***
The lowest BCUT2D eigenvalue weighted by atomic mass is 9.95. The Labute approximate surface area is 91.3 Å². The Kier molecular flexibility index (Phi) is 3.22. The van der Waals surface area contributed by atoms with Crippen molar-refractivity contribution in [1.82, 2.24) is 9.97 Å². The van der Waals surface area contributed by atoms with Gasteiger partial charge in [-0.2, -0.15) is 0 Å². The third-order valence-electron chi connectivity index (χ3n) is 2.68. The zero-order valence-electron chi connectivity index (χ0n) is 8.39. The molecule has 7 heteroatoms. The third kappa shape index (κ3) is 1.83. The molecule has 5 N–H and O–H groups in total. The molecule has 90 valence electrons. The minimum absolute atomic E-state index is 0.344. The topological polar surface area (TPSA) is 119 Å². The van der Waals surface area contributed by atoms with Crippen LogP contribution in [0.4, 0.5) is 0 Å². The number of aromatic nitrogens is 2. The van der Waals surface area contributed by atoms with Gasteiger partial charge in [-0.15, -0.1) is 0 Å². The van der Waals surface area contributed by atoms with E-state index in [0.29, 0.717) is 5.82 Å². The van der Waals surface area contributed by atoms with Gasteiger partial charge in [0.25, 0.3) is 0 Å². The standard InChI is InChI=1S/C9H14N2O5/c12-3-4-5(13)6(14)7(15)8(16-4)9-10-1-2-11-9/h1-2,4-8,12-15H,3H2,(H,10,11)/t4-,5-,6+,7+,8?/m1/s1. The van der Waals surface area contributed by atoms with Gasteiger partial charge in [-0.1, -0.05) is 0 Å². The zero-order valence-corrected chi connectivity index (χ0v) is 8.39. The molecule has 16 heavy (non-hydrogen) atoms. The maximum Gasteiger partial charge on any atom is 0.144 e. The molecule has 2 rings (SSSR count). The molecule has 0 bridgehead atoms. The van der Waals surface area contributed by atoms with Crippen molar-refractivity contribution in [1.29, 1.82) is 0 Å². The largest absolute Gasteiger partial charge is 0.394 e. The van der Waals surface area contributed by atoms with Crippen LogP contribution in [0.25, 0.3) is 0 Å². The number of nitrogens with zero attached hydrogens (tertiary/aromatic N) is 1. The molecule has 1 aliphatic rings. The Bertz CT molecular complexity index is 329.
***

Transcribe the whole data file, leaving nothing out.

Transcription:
The lowest BCUT2D eigenvalue weighted by atomic mass is 9.95. The Labute approximate surface area is 91.3 Å². The Kier molecular flexibility index (Phi) is 3.22. The van der Waals surface area contributed by atoms with Crippen molar-refractivity contribution in [1.82, 2.24) is 9.97 Å². The van der Waals surface area contributed by atoms with Gasteiger partial charge in [-0.2, -0.15) is 0 Å². The third-order valence-electron chi connectivity index (χ3n) is 2.68. The zero-order valence-electron chi connectivity index (χ0n) is 8.39. The molecule has 7 heteroatoms. The third kappa shape index (κ3) is 1.83. The molecule has 5 N–H and O–H groups in total. The molecule has 90 valence electrons. The minimum absolute atomic E-state index is 0.344. The topological polar surface area (TPSA) is 119 Å². The van der Waals surface area contributed by atoms with Crippen LogP contribution in [0.4, 0.5) is 0 Å². The number of aromatic nitrogens is 2. The van der Waals surface area contributed by atoms with Gasteiger partial charge in [-0.15, -0.1) is 0 Å². The van der Waals surface area contributed by atoms with E-state index in [0.29, 0.717) is 5.82 Å². The van der Waals surface area contributed by atoms with Gasteiger partial charge in [0.25, 0.3) is 0 Å². The standard InChI is InChI=1S/C9H14N2O5/c12-3-4-5(13)6(14)7(15)8(16-4)9-10-1-2-11-9/h1-2,4-8,12-15H,3H2,(H,10,11)/t4-,5-,6+,7+,8?/m1/s1. The van der Waals surface area contributed by atoms with Gasteiger partial charge in [-0.1, -0.05) is 0 Å². The zero-order valence-corrected chi connectivity index (χ0v) is 8.39. The molecule has 16 heavy (non-hydrogen) atoms. The maximum Gasteiger partial charge on any atom is 0.144 e. The molecule has 2 rings (SSSR count). The molecule has 0 bridgehead atoms. The van der Waals surface area contributed by atoms with Crippen molar-refractivity contribution in [1.29, 1.82) is 0 Å². The largest absolute Gasteiger partial charge is 0.394 e. The van der Waals surface area contributed by atoms with Crippen LogP contribution in [0.25, 0.3) is 0 Å². The number of nitrogens with zero attached hydrogens (tertiary/aromatic N) is 1. The molecule has 1 aliphatic rings. The Bertz CT molecular complexity index is 329.